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In our opinion: Nominating Process

Published: Tuesday, April 23 2013 12:00 a.m. MDT

Should Utah abandon the caucus-convention system and go straight to a direct primary?

Laura Seitz, Deseret News

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While the Republican Party on a national level is working to find ways to become more inclusive and broaden its appeal, the GOP in Utah has chosen to retain a nominating system that keeps the power over political candidacies in the hands of a relatively few people.

It is unfortunate the party itself could not see the enlightened self-interest of reform. Keeping the status quo may tip the hand of a reform organization that includes several Republican stalwarts, who wish to see a less restrictive path to candidate nominations. The organization, called Count My Vote, is considering an initiative petition drive to force significant changes to the party nominating processes.

Currently, a Republican candidate can avoid a primary fight and land on the ballot if he or she gains at least 60 percent of the vote of party convention delegates who are selected in neighborhood caucuses. Critics see the process as restrictive, in that the body of caucus-goers comprises a very small percentage of registered voters.

Count My Vote has formally asked both parties to consider modest ways to widen the pool of candidates. In the case of the GOP, one proposed initiative would increase the threshold for direct nomination — and avoid a primary election — from 60 to 70 percent of the convention vote. Another potential reform would allow candidates to bypass a delegate vote and force a primary vote by obtaining petition signatures from at least 2 percent of prospective voters.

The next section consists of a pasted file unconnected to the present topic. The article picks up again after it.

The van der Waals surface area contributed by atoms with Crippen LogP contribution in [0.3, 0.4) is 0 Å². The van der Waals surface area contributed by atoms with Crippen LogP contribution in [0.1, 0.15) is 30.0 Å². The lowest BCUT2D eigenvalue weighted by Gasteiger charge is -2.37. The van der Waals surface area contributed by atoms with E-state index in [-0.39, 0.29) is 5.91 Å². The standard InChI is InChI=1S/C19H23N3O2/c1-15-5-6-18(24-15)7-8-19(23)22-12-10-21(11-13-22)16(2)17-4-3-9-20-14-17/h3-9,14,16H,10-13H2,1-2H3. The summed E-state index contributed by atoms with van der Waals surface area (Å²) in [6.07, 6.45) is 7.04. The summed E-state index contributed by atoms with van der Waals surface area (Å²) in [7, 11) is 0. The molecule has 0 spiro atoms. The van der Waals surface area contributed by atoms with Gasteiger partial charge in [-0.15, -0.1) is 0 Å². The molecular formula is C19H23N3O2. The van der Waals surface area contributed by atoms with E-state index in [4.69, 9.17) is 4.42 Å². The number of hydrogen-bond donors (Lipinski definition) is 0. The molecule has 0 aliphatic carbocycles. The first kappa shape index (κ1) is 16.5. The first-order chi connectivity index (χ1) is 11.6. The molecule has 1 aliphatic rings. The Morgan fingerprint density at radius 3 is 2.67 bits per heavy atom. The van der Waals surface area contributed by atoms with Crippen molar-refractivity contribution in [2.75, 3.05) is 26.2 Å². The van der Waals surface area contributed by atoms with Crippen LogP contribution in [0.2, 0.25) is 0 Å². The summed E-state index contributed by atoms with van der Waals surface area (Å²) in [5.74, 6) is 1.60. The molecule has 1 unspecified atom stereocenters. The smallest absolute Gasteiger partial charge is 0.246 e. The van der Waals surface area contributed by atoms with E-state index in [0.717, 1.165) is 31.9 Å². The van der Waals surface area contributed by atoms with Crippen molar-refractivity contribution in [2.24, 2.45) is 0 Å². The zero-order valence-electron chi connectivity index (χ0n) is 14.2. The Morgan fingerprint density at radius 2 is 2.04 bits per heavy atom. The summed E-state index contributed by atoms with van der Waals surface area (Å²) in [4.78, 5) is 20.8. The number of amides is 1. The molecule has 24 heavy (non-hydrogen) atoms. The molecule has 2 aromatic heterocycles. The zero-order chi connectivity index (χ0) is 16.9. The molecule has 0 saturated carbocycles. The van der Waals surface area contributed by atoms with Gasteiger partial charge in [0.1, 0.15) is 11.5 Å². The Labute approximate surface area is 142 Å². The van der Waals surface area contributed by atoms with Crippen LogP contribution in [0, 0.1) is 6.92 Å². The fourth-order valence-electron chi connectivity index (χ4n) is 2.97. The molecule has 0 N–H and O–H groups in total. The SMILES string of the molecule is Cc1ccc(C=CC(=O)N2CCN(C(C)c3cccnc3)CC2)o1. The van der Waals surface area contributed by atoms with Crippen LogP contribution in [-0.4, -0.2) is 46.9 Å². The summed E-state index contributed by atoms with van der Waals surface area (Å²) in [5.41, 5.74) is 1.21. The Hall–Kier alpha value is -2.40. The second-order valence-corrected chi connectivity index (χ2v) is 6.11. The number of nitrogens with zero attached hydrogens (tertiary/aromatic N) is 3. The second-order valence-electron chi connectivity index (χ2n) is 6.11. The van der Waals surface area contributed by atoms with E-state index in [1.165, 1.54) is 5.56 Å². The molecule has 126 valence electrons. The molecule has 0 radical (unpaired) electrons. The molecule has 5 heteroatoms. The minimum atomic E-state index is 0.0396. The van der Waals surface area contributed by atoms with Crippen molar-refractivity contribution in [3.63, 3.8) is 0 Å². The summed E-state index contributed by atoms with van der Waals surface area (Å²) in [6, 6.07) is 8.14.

The GOP's leadership decided at its recent Central Committee meetings to reject potential reforms in favor of the status quo, with some party leaders openly bemoaning the efforts of Count My Vote to meddle in party affairs — despite the fact that Count My Vote's bipartisan membership includes former Gov. Michael O. Leavitt and former GOP Party Chairman Dave Hansen, as well as other prominent Republicans. They have joined the organization because they want to open up the process to greater citizen participation.

What they want also happens to be in the best long-term interests of the greater GOP, whether the party's current leadership realizes it or not.

National party leaders are worried Republican appeal is weak among key demographic groups, and they are concerned that the party's loss in the 2012 presidential race is a harbinger of more struggles to come. But in Utah, the GOP base, for now, comprises a much larger share of the voting population, and party leaders and activists here want to keep their control over the nominating process.

That process, initiated through a caucus system, works in such a way that well-organized factions may use it to ensure a kind of ideological purity among candidates — people of like mind swarm the neighborhood meetings and select those of similar bent to represent them at the convention. Some political scientists believe that has resulted in declining voter turnout in Utah — which was once among the highest in the nation and now is among the lowest.

The caucus system is an intrinsically democratic, grass-roots process that once met the needs of the state. But in contemporary society, it tends to restrict participation to the most activist among party members. Utah is the only state that does not allow for either a direct primary or for some alternative method for a candidate to get on a primary ballot aside from their performance in a statewide convention.

The GOP's current leaders have acted to keep Utah as the lone state that so narrows the path to a candidacy. They seem to believe it is in the party's best interest to allow factions to retain tight control over the nominating process. It is a short-sighted view, and those who oppose it understand there is more long-term opportunity in an approach that favors more openness and inclusion.

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